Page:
|Bid||1.0350 x 0|
|Ask||0.9950 x 0|
|Day's Range||0.9800 - 0.9950|
|52 Week Range||0.8800 - 1.3450|
|Beta (3Y Monthly)||-0.40|
|PE Ratio (TTM)||N/A|
|Earnings Date||Nov 19, 2019 - Nov 23, 2019|
|Forward Dividend & Yield||N/A (N/A)|
|1y Target Est||1.43|
We often see insiders buying up shares in companies that perform well over the long term. Unfortunately, there are...
Every investor in Australian Agricultural Company Limited (ASX:AAC) should be aware of the most powerful shareholder...
It is not uncommon to see companies perform well in the years after insiders buy shares. On the other hand, we'd be remiss not to mention that insider sales haveRead More...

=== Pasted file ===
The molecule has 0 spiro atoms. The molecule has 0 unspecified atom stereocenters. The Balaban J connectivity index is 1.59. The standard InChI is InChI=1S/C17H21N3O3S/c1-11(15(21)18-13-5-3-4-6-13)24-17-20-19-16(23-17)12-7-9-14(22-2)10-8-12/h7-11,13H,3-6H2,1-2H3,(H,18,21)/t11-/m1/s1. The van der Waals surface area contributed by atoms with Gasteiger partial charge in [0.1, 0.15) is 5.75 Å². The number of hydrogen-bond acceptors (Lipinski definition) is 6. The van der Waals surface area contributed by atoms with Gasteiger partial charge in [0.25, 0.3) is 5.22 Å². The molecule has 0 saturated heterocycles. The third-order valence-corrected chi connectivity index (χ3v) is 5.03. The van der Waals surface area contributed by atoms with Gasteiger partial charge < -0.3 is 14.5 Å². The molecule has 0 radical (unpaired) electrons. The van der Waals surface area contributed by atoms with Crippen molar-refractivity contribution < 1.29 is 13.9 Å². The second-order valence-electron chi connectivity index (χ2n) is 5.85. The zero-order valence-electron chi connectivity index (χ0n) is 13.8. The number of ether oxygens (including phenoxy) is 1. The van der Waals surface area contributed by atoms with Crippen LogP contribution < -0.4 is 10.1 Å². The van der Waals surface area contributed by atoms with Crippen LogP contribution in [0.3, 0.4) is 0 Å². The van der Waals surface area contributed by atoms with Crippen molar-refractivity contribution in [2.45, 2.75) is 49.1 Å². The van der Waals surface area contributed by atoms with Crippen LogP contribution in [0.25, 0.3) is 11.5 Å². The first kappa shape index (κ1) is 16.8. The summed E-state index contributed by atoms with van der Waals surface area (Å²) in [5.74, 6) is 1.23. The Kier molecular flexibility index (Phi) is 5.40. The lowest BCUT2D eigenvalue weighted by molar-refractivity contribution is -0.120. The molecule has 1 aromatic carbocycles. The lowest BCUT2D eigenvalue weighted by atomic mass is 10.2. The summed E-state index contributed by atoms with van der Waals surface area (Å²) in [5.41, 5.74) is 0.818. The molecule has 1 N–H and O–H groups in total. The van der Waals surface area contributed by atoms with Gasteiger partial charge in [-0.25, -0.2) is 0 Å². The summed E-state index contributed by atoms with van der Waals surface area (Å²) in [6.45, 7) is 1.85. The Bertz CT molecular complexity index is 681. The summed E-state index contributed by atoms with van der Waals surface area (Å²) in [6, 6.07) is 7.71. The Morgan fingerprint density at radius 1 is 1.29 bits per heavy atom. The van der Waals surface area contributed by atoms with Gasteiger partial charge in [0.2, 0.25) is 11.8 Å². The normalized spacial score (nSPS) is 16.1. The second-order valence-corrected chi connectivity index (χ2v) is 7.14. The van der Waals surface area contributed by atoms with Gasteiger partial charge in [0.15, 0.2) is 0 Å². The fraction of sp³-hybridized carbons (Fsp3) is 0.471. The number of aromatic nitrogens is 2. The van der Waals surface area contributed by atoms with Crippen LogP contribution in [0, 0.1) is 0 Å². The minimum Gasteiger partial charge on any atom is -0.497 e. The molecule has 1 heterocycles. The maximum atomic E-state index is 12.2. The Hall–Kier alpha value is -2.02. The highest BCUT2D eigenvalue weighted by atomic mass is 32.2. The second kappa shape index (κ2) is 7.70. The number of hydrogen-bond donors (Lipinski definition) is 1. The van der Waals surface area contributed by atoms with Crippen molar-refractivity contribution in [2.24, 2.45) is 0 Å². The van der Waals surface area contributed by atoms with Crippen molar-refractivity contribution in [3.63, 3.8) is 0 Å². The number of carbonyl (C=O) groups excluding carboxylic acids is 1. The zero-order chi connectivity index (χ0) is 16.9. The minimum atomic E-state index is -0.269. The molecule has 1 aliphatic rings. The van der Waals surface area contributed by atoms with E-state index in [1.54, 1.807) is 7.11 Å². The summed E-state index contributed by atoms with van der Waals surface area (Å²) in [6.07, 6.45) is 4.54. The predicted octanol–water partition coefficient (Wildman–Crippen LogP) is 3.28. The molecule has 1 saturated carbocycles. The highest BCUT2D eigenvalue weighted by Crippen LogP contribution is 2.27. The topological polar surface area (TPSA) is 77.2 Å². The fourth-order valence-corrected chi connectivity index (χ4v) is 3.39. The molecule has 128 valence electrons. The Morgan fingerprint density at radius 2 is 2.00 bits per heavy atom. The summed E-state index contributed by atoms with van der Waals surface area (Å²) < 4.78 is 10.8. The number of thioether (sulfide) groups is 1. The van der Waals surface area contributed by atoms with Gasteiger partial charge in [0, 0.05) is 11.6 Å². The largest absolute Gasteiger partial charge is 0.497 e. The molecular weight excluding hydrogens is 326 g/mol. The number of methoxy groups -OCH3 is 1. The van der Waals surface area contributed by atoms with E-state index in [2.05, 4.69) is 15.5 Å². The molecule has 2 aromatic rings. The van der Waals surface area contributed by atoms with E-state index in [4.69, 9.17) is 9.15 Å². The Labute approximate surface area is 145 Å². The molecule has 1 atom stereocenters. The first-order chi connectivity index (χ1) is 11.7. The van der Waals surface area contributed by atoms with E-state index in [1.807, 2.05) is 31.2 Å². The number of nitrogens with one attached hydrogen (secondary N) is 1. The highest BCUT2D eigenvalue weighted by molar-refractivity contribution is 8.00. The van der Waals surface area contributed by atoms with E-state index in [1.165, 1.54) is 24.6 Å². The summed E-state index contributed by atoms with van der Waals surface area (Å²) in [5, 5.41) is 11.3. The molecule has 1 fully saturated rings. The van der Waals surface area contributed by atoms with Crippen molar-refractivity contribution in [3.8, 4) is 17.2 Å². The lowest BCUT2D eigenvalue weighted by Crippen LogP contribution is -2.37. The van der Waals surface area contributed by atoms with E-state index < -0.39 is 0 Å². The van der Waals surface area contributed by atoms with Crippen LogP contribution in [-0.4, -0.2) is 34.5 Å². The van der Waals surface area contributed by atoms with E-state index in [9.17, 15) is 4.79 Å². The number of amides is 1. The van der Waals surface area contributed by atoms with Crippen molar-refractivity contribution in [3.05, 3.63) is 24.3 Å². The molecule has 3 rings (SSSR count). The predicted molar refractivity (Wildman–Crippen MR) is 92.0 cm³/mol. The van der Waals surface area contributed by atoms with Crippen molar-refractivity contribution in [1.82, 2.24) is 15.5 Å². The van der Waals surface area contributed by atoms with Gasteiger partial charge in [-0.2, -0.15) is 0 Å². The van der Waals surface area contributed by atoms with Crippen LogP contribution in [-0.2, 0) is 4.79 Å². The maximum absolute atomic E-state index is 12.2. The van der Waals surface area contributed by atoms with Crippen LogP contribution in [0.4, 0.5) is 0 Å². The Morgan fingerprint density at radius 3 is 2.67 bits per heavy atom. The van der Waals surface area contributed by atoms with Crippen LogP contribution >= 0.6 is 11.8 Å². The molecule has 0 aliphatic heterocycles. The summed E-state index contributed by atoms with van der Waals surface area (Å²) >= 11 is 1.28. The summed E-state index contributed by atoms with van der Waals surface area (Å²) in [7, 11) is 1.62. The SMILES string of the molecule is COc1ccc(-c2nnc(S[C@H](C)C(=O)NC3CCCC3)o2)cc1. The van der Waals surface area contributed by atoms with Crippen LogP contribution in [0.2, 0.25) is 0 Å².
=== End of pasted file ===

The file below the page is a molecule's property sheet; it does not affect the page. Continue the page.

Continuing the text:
Investors are always looking for growth in small-cap stocks like Australian Agricultural Company Limited (ASX:AAC), with a market cap of AU$744m. However, an important fact which most ignore is: how Read More...
The big shareholder groups in Australian Agricultural Company Limited (ASX:AAC) have power over the company. Institutions often own shares in more established companies, while it’s not unusual to see insiders Read More...
Auctioneer Ian Sharp has been selling Australian agricultural products to the highest bidder since 1968, and he's never seen demand like this before. Earlier this year, the benchmark price for fine Australian merino wool gained a foothold above the once mythic A$20/kg (about $6.60/lb) price, as one of Australia's worst-ever droughts leaves farmers struggling to keep flocks fed. "This is very exciting for an old auctioneer like me in the fact that we are selling at these prices and we are clearing a lot of wool," Sharp told Reuters, shortly before an auction at one of the country's biggest wool-selling sites, in Sydney's western suburb of Yennora.